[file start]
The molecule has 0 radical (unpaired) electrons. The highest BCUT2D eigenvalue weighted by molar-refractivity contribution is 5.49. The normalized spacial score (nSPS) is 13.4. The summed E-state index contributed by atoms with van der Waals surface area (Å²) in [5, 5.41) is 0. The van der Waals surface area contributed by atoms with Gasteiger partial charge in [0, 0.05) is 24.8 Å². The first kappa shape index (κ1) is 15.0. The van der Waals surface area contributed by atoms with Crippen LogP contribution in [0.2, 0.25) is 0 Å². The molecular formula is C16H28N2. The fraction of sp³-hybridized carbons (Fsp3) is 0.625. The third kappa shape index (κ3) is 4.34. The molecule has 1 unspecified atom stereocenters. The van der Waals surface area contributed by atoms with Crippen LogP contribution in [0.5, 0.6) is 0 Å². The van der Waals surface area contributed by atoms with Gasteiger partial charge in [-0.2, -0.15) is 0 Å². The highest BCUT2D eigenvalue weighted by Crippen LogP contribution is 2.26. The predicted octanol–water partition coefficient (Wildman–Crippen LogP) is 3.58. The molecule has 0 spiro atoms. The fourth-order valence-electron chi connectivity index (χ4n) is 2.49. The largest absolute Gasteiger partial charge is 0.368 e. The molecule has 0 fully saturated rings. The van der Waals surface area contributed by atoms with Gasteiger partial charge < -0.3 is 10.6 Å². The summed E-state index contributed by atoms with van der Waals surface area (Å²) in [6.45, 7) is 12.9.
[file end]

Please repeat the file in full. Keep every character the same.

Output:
The molecule has 0 radical (unpaired) electrons. The highest BCUT2D eigenvalue weighted by molar-refractivity contribution is 5.49. The normalized spacial score (nSPS) is 13.4. The summed E-state index contributed by atoms with van der Waals surface area (Å²) in [5, 5.41) is 0. The van der Waals surface area contributed by atoms with Gasteiger partial charge in [0, 0.05) is 24.8 Å². The first kappa shape index (κ1) is 15.0. The van der Waals surface area contributed by atoms with Crippen LogP contribution in [0.2, 0.25) is 0 Å². The molecular formula is C16H28N2. The fraction of sp³-hybridized carbons (Fsp3) is 0.625. The third kappa shape index (κ3) is 4.34. The molecule has 1 unspecified atom stereocenters. The van der Waals surface area contributed by atoms with Crippen LogP contribution in [0.5, 0.6) is 0 Å². The van der Waals surface area contributed by atoms with Gasteiger partial charge in [-0.2, -0.15) is 0 Å². The highest BCUT2D eigenvalue weighted by Crippen LogP contribution is 2.26. The predicted octanol–water partition coefficient (Wildman–Crippen LogP) is 3.58. The molecule has 0 spiro atoms. The fourth-order valence-electron chi connectivity index (χ4n) is 2.49. The largest absolute Gasteiger partial charge is 0.368 e. The molecule has 0 fully saturated rings. The van der Waals surface area contributed by atoms with Gasteiger partial charge < -0.3 is 10.6 Å². The summed E-state index contributed by atoms with van der Waals surface area (Å²) in [6.45, 7) is 12.9.